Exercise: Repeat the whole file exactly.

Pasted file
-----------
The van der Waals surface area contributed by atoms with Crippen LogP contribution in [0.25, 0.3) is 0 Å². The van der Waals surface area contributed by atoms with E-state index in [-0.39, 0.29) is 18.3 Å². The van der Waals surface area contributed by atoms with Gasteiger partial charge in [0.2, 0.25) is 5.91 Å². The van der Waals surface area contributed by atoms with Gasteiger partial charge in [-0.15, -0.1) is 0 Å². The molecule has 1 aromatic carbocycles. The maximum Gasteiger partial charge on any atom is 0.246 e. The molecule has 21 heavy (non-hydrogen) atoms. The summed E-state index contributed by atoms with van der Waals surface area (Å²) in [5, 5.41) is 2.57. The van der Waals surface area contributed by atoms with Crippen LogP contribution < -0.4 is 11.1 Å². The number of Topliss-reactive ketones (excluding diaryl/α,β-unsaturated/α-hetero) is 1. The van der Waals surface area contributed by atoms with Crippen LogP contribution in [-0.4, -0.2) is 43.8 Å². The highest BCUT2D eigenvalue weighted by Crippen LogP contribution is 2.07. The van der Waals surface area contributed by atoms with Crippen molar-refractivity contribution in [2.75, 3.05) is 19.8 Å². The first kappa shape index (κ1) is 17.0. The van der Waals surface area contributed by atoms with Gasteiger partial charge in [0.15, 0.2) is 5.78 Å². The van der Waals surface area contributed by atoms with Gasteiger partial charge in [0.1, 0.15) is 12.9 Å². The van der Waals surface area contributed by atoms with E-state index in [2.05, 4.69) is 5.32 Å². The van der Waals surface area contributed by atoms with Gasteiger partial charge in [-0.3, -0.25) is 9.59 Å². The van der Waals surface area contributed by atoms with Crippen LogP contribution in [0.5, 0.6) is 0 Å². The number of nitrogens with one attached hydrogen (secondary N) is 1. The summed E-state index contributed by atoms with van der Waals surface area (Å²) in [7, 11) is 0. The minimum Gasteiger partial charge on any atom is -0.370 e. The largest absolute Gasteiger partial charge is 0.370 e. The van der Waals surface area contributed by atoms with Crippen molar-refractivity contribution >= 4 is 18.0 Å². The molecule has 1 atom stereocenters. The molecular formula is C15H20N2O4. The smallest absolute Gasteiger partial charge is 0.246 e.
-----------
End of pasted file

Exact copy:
The van der Waals surface area contributed by atoms with Crippen LogP contribution in [0.25, 0.3) is 0 Å². The van der Waals surface area contributed by atoms with E-state index in [-0.39, 0.29) is 18.3 Å². The van der Waals surface area contributed by atoms with Gasteiger partial charge in [0.2, 0.25) is 5.91 Å². The van der Waals surface area contributed by atoms with Gasteiger partial charge in [-0.15, -0.1) is 0 Å². The molecule has 1 aromatic carbocycles. The maximum Gasteiger partial charge on any atom is 0.246 e. The molecule has 21 heavy (non-hydrogen) atoms. The summed E-state index contributed by atoms with van der Waals surface area (Å²) in [5, 5.41) is 2.57. The van der Waals surface area contributed by atoms with Crippen LogP contribution < -0.4 is 11.1 Å². The number of Topliss-reactive ketones (excluding diaryl/α,β-unsaturated/α-hetero) is 1. The van der Waals surface area contributed by atoms with Crippen LogP contribution in [-0.4, -0.2) is 43.8 Å². The highest BCUT2D eigenvalue weighted by Crippen LogP contribution is 2.07. The van der Waals surface area contributed by atoms with Crippen molar-refractivity contribution in [2.75, 3.05) is 19.8 Å². The first kappa shape index (κ1) is 17.0. The van der Waals surface area contributed by atoms with Gasteiger partial charge in [0.15, 0.2) is 5.78 Å². The van der Waals surface area contributed by atoms with Gasteiger partial charge in [0.1, 0.15) is 12.9 Å². The van der Waals surface area contributed by atoms with E-state index in [2.05, 4.69) is 5.32 Å². The van der Waals surface area contributed by atoms with Gasteiger partial charge in [-0.3, -0.25) is 9.59 Å². The van der Waals surface area contributed by atoms with Crippen LogP contribution in [0.5, 0.6) is 0 Å². The number of nitrogens with one attached hydrogen (secondary N) is 1. The summed E-state index contributed by atoms with van der Waals surface area (Å²) in [7, 11) is 0. The minimum Gasteiger partial charge on any atom is -0.370 e. The largest absolute Gasteiger partial charge is 0.370 e. The van der Waals surface area contributed by atoms with Crippen molar-refractivity contribution >= 4 is 18.0 Å². The molecule has 1 atom stereocenters. The molecular formula is C15H20N2O4. The smallest absolute Gasteiger partial charge is 0.246 e.